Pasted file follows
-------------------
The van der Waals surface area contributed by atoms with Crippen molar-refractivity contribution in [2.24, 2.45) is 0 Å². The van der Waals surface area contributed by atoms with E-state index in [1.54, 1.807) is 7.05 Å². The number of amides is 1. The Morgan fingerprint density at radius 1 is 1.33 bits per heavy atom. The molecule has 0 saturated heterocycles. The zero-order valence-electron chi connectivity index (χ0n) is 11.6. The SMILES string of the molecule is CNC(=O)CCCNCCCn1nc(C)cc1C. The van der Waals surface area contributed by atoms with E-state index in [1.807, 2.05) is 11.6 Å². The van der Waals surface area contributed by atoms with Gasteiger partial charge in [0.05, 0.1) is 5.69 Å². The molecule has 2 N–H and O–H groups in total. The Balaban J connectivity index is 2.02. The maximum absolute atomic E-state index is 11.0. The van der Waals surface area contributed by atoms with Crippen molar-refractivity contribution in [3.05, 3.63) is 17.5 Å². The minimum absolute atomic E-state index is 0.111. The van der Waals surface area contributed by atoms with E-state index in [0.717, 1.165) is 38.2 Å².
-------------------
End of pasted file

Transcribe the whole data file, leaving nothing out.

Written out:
The van der Waals surface area contributed by atoms with Crippen molar-refractivity contribution in [2.24, 2.45) is 0 Å². The van der Waals surface area contributed by atoms with E-state index in [1.54, 1.807) is 7.05 Å². The number of amides is 1. The Morgan fingerprint density at radius 1 is 1.33 bits per heavy atom. The molecule has 0 saturated heterocycles. The zero-order valence-electron chi connectivity index (χ0n) is 11.6. The SMILES string of the molecule is CNC(=O)CCCNCCCn1nc(C)cc1C. The van der Waals surface area contributed by atoms with E-state index in [1.807, 2.05) is 11.6 Å². The van der Waals surface area contributed by atoms with Gasteiger partial charge in [0.05, 0.1) is 5.69 Å². The molecule has 2 N–H and O–H groups in total. The Balaban J connectivity index is 2.02. The maximum absolute atomic E-state index is 11.0. The van der Waals surface area contributed by atoms with Crippen molar-refractivity contribution in [3.05, 3.63) is 17.5 Å². The minimum absolute atomic E-state index is 0.111. The van der Waals surface area contributed by atoms with E-state index in [0.717, 1.165) is 38.2 Å².